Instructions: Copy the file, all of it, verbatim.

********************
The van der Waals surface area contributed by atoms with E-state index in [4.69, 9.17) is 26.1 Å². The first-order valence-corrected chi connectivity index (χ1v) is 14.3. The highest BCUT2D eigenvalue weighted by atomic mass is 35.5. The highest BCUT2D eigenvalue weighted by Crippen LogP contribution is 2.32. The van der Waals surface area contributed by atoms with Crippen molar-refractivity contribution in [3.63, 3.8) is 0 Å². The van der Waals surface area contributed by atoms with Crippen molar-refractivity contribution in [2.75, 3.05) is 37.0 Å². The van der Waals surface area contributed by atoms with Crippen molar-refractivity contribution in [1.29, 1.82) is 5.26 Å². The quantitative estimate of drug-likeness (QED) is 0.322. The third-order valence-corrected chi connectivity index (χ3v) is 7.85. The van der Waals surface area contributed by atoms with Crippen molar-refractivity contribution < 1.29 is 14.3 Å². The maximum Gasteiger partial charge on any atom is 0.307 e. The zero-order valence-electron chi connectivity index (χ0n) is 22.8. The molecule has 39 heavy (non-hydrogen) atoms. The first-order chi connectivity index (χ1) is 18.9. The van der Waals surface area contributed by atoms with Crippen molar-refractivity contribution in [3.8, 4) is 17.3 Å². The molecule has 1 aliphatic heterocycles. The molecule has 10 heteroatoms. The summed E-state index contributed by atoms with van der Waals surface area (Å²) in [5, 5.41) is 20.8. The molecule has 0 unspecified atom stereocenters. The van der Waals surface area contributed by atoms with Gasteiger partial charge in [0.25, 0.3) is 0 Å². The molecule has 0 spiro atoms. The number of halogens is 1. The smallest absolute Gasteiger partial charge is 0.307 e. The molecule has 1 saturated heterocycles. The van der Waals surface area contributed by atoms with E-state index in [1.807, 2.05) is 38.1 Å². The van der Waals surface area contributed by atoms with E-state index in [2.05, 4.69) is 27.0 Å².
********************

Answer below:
The van der Waals surface area contributed by atoms with E-state index in [4.69, 9.17) is 26.1 Å². The first-order valence-corrected chi connectivity index (χ1v) is 14.3. The highest BCUT2D eigenvalue weighted by atomic mass is 35.5. The highest BCUT2D eigenvalue weighted by Crippen LogP contribution is 2.32. The van der Waals surface area contributed by atoms with Crippen molar-refractivity contribution in [3.63, 3.8) is 0 Å². The van der Waals surface area contributed by atoms with Crippen molar-refractivity contribution in [2.75, 3.05) is 37.0 Å². The van der Waals surface area contributed by atoms with Crippen molar-refractivity contribution in [1.29, 1.82) is 5.26 Å². The quantitative estimate of drug-likeness (QED) is 0.322. The third-order valence-corrected chi connectivity index (χ3v) is 7.85. The van der Waals surface area contributed by atoms with Crippen molar-refractivity contribution < 1.29 is 14.3 Å². The maximum Gasteiger partial charge on any atom is 0.307 e. The zero-order valence-electron chi connectivity index (χ0n) is 22.8. The molecule has 39 heavy (non-hydrogen) atoms. The first-order chi connectivity index (χ1) is 18.9. The van der Waals surface area contributed by atoms with Crippen molar-refractivity contribution in [3.8, 4) is 17.3 Å². The molecule has 1 aliphatic heterocycles. The molecule has 10 heteroatoms. The summed E-state index contributed by atoms with van der Waals surface area (Å²) in [5, 5.41) is 20.8. The molecule has 0 unspecified atom stereocenters. The van der Waals surface area contributed by atoms with Gasteiger partial charge in [0.25, 0.3) is 0 Å². The molecule has 0 spiro atoms. The number of halogens is 1. The smallest absolute Gasteiger partial charge is 0.307 e. The molecule has 1 saturated heterocycles. The van der Waals surface area contributed by atoms with E-state index in [1.807, 2.05) is 38.1 Å². The van der Waals surface area contributed by atoms with E-state index in [2.05, 4.69) is 27.0 Å².